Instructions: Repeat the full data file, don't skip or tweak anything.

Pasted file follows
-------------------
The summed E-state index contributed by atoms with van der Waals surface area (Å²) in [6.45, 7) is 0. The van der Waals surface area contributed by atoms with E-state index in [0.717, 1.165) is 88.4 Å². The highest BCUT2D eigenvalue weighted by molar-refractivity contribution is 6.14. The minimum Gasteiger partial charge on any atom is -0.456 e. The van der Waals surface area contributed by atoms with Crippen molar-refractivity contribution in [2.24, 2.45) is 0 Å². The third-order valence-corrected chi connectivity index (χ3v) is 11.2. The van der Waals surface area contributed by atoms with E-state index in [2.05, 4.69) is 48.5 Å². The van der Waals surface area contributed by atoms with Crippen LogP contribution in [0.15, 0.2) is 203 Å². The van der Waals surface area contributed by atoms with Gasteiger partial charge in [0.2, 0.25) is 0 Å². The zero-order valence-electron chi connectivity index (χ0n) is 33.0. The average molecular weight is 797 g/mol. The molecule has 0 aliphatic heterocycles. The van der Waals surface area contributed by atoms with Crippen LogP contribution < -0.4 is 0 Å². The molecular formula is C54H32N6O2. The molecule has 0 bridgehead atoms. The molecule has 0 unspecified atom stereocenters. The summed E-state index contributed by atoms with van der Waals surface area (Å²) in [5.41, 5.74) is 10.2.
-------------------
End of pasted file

The summed E-state index contributed by atoms with van der Waals surface area (Å²) in [6.45, 7) is 0. The van der Waals surface area contributed by atoms with E-state index in [0.717, 1.165) is 88.4 Å². The highest BCUT2D eigenvalue weighted by molar-refractivity contribution is 6.14. The minimum Gasteiger partial charge on any atom is -0.456 e. The van der Waals surface area contributed by atoms with Crippen molar-refractivity contribution in [2.24, 2.45) is 0 Å². The third-order valence-corrected chi connectivity index (χ3v) is 11.2. The van der Waals surface area contributed by atoms with E-state index in [2.05, 4.69) is 48.5 Å². The van der Waals surface area contributed by atoms with Crippen LogP contribution in [0.15, 0.2) is 203 Å². The van der Waals surface area contributed by atoms with Gasteiger partial charge in [0.2, 0.25) is 0 Å². The zero-order valence-electron chi connectivity index (χ0n) is 33.0. The average molecular weight is 797 g/mol. The molecule has 0 aliphatic heterocycles. The van der Waals surface area contributed by atoms with Crippen LogP contribution < -0.4 is 0 Å². The molecular formula is C54H32N6O2. The molecule has 0 bridgehead atoms. The molecule has 0 unspecified atom stereocenters. The summed E-state index contributed by atoms with van der Waals surface area (Å²) in [5.41, 5.74) is 10.2.